‘Light-weight’ food packaging key to sustainability targets

By Gary Scattergood

- Last updated on GMT

Related tags Plastic Baby food

The Heinz fridge pack is a prime example of how firms are reducing the weight of packaging while extending shelf-life
The Heinz fridge pack is a prime example of how firms are reducing the weight of packaging while extending shelf-life
Industry targets and government policies are driving significant investment in innovation for more lightweight plastic packaging that extends shelf-life, as food manufacturers continually seek to drive down volumes of waste and cut carbon emissions.

That’s the view of Pim Vervaat, the newly appointed chief executive at global plastics packaging firm RPC.

Speaking to FoodManufacture.co.uk​ at the firm’s German site in Lohne, Vervaart said most of RPC’s innovation investment over the next year would be centred on “light-weighting”.

RPC has recently launched its Apollo ‘plastic jar’ which looks like glass but is substantially lighter.

These developments were being driven by manufacturers seeking to significantly reduce the weight of packaging to improve their sustainability performance, Vervaart added.

Unilever commitment

“Companies like Unilever have a commitment to reduce the weight of their products by one third, and these trends will continue,”​ he added.

“Light-weighting will continue to be our focus. But we also need to provide the whole package; so we also have to get the decoration and the functionality right while also beating glass and tin in terms of cost. This is a very competitive industry and we need to keep offering good value.”

In addition to reducing weight, RPC’s David Rourke said the firm was also striving to help food firms drive down waste by extending shelf-life.

He cited the Heinz plastic fridge pack for baked beans as something which reduces the overall level of packaging and can be kept in the fridge for up to five days after being opened.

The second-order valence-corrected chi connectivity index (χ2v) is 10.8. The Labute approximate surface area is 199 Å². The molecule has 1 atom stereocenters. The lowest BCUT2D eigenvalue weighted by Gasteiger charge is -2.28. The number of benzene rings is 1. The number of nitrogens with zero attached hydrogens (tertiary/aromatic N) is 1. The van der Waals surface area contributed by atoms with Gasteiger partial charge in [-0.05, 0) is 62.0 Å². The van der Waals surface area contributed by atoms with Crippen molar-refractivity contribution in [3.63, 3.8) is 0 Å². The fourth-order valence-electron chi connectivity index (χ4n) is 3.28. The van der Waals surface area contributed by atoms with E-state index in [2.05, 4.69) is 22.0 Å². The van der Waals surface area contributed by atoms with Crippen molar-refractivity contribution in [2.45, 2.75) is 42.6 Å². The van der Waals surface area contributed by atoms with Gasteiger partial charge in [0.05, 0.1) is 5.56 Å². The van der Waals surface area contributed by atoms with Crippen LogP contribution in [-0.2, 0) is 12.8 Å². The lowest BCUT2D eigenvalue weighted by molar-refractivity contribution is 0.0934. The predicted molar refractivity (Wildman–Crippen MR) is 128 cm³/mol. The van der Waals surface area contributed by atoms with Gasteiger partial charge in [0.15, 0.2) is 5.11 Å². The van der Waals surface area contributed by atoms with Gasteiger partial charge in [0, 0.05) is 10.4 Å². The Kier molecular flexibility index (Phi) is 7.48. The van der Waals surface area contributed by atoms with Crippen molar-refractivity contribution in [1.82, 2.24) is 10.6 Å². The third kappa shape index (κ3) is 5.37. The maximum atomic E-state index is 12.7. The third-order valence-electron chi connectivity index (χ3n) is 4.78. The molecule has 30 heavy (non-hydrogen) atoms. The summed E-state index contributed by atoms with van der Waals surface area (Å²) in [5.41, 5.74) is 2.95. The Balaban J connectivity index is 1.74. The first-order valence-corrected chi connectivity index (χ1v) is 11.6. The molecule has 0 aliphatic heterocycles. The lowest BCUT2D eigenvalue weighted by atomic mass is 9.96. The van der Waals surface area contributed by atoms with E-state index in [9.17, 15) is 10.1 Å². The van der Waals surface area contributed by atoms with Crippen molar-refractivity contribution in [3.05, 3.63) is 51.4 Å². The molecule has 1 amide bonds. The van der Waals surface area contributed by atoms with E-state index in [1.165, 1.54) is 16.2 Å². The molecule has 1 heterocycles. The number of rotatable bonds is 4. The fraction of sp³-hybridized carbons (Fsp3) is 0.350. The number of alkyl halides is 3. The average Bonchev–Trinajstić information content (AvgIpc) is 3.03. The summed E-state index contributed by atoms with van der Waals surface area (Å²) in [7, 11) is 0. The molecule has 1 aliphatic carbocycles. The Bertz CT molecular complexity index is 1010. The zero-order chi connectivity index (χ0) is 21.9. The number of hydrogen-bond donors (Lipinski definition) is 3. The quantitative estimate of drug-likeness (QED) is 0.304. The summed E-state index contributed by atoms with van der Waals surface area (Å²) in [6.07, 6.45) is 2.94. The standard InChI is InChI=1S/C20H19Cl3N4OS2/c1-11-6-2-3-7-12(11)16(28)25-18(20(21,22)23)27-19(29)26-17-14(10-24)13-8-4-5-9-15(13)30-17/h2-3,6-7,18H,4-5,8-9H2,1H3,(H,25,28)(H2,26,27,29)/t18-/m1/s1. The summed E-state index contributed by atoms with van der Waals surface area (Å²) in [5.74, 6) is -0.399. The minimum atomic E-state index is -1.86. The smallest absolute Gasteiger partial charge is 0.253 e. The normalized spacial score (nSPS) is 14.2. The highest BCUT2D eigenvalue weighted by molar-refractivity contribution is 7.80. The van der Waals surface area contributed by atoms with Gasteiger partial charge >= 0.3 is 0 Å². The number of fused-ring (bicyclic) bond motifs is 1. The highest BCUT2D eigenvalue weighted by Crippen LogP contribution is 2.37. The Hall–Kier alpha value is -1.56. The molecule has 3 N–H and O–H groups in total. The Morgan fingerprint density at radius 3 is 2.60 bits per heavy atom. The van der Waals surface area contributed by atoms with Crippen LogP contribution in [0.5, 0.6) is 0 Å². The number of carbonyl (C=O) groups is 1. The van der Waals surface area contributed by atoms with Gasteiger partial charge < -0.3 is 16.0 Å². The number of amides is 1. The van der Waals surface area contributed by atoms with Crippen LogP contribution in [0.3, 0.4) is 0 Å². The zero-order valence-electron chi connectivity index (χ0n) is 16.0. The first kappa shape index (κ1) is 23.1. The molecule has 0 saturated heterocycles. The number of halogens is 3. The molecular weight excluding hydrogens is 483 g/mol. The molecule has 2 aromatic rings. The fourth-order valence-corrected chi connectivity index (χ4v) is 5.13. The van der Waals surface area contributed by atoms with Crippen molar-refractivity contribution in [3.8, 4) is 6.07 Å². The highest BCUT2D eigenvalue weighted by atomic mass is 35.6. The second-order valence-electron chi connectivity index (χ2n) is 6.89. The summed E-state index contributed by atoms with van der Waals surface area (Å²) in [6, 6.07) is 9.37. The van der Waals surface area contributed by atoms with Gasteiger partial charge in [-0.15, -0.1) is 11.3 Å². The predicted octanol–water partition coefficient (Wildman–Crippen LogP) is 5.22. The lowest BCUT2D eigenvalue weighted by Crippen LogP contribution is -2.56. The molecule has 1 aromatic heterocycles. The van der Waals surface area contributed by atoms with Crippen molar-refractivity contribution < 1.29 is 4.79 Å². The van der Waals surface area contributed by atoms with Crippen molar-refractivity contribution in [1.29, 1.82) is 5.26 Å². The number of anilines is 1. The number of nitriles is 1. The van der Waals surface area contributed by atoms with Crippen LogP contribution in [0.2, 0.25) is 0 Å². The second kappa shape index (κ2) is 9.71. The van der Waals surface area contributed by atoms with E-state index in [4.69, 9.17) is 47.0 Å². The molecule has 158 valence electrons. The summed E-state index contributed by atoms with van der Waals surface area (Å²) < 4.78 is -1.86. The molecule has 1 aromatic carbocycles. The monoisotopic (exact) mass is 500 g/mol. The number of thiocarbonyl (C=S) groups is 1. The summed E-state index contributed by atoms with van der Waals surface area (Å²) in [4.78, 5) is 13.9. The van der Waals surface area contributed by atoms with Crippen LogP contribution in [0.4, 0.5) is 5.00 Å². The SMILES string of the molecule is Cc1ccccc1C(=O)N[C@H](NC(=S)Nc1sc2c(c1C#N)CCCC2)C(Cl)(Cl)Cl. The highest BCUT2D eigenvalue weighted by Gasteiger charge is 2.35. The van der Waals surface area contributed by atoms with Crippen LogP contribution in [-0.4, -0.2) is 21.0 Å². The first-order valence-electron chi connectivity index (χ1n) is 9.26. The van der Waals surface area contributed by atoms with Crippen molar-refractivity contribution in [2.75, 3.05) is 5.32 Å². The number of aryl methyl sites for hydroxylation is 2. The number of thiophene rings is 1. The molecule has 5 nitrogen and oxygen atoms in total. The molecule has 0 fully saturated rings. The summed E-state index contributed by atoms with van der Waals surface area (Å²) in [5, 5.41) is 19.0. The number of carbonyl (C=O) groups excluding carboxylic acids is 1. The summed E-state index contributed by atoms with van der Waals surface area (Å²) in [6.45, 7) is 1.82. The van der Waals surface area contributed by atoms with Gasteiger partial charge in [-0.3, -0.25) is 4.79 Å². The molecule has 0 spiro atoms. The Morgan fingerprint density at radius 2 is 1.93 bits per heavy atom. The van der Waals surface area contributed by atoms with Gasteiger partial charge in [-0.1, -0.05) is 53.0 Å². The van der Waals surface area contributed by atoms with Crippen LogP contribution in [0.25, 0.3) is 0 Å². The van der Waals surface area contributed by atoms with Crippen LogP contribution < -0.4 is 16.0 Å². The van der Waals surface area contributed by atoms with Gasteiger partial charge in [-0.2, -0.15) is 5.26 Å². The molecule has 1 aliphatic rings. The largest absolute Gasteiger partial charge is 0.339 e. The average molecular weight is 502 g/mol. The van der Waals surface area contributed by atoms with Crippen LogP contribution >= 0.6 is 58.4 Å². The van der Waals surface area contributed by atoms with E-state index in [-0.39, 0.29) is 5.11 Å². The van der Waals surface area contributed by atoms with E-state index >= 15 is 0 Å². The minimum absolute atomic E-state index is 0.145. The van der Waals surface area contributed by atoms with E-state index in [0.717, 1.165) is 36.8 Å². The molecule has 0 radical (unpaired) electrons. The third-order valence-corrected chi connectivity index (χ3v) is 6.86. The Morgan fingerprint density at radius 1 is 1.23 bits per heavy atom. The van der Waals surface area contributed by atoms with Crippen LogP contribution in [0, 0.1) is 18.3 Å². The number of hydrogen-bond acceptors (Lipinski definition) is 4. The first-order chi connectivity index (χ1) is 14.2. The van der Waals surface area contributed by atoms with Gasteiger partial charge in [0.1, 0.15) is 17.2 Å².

“The more we can do things like this to extend shelf-life, the more manufacturers can get real savings across the supply chain,”​ he said.

Unsurprisingly, Rourke was keen to talk up the benefits of plastics over tin and glass in terms of weight, sustainability and shelf-life benefits. But he pointed to the baby food sector as a prime example of how food firms were moving away from traditional glass designs.

Ten years ago “conservative experts”​ would not have expected plastic packaging to now account for the same share of the market as glass.

Baby food boom

However, technological developments and its adoption by high-end organic baby food manufacturers meant it was now the norm on supermarket shelves, he said.

“At one point all of the research said mothers would not accept plastic packaging for baby foods, but that has completely changed. We believe the split of the market is now fifty-fifty,”​ Rourke said.

The fact that plastic packaging is increasingly been used by organic baby food manufacturers has significantly boosted its reputation, said Rourke, who added it showed how innovation could change mindsets.

While Rourke predicted that the baby food market would continue to be the dominant growth area in RPC’s food sector, Vervaart conceded that the “Achilles heel”​ for plastic packaging remained around recycling.

“However, while we are not there yet, plastic recycling is catching up with glass and metal,”​ he said, pointing to Department for Environment, Food and Rural Affairs (DEFRA) figures that showed a 51% increase in plastic recycling since 2001.

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1 comment

Recycled plastic quality

Posted by John Kazer,

It is true that plastic recycling rates are increasing, but the real challenge is turning this into a food-safe form.

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